Sihkos’ Story, Part IV: Assiniboia Residential School
Jane Glennon (Woodland Cree), B.A., B.S.W., M.S.W., is a retired social worker, counsellor and teacher who currently lives in Prince Albert, SK. This is the fourth in her series of writings for MI about her time at residential school and beyond.
Upon my arrival in the Fall of 1958 at the Assiniboia Indian Residential High School in Winnipeg, it wouldn’t be long before I once again found myself disappointed with the way things were run.
In my late teens by this point, I was a reluctant student. But the parish priest and my parents never wavered: both were still firm that I continue my education, so that I might fulfil the potential they saw in me. “You are smart, and learn quick,” I’ll always remember my mother saying. “You can become something and have a good life,” she’d urge.
Speaking of potential, after my first two schools, I thought this experience might prove more modern and uplifting. But the same basic rules and regulations were in place at Assiniboia. There was one difference: the order to which the sisters belonged, namely, the Grey Nuns. Along with the Oblate Fathers, they administered the school, in co-operation with the federal government. There was even an Aboriginal nun. Some students related to her but, beyond being understanding and helpful in some areas, she couldn’t really obtain any concessions for us. Yet more disappointment, I guess.
At Assiniboia, I was mostly preoccupied with trying to get good grades but at the same time got very homesick, even if I was now older. That sense of forced isolation from loved ones was one shared by many of my classmates. On the edge of this fenced yard where we all played baseball, my girl friends and I endlessly walked and reminisced about our homes or boyfriends. Many years later, I revisited those school grounds: the path we used to walk, week after week, was still visible.
There were times that I tried to act on my homesickness. Once, a couple of friends and I tried to run away. We didn’t get very far, however: possessing neither the money nor the courage to venture into the big city, we soon turned back. Another time, me and a friend from my reserve missed home so much we protested by locking ourselves in the bathroom, refusing to go to class. Eventually, the principal came and talked us out of there by persuading us that it was important that we continue our education. Looking back, I’m thankful he did, as both my friend and I went on to make something of ourselves by following a learning path.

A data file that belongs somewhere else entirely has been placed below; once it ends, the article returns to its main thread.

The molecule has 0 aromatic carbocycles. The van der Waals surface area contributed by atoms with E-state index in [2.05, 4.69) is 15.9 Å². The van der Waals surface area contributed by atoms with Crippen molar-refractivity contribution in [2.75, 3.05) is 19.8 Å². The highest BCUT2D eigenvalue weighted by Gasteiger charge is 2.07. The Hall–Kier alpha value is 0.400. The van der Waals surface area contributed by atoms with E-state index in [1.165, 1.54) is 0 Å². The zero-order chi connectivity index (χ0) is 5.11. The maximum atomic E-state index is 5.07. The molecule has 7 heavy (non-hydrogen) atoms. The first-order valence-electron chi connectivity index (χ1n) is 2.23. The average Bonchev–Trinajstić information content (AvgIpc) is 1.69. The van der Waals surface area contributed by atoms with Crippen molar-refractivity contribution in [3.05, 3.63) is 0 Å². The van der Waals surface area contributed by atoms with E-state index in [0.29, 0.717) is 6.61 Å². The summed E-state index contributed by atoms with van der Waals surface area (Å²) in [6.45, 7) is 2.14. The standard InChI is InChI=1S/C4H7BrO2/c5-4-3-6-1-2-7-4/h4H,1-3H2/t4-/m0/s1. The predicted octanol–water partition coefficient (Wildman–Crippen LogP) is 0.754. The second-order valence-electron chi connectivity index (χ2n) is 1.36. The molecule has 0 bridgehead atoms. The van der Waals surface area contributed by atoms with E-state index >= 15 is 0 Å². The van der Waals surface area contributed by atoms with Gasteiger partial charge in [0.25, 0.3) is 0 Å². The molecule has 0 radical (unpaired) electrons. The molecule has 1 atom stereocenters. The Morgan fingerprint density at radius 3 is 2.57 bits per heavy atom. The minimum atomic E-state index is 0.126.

But now, school wasn’t just about books for me: it was also about boys. Of course, at Assiniboia, having boyfriends consisted of smiling across the dining hall and waving. (Still, some may have stolen a little kiss or two in a forbidden part of the school now and then.)
Secret letters or notes were also a way of communicating young love. A relationship I had with a Cree boy at Assiniboia was memorable in part because love notes I’d written got snatched up somehow by a teacher. When I consequently got taken to the principal, I knew I had to think fast. Believing myself to be the rather convincing sort, I pleaded with the principal not to read my notes in front of the whole student body. It took some effort but, on the promise that I would never do such a thing ever again, I managed to succeed. Such theatrics over the foolish musings of a boy and girl caught up in innocent puppy love!
Not so loving was the rivalry between Cree students and our more numerous Saulteaux / Ojibway classmates. (At my previous schools, conflict between the Cree and Dene children was less obvious.) Tensions never really escalated beyond the verbal at Assiniboia: the only scars that came out of it were hurt egos. When those negative comments did come our way, we Crees retaliated by outsmarting our Ojibway counterparts through other channels, such as games or academics.
* * *
By spring time, some of the girls would literally count the days until we were headed home. After ten straight months of forced separation from our families, we were deeply relieved to rejoin them. The happiness I felt when the plane touched down and I could once again see the smiling faces of my waiting parents is something I’ll never forget.
My mother would try to make a special meal to welcome us home. I remember one time she had cooked Kraft Dinner — not nearly so common then as it is now — attempting to stretch it so that we would all have some to enjoy. Simple as it was, to me the meal was fantastic. I understood that my parents did not have much, but they tried their best to let us know that we were special.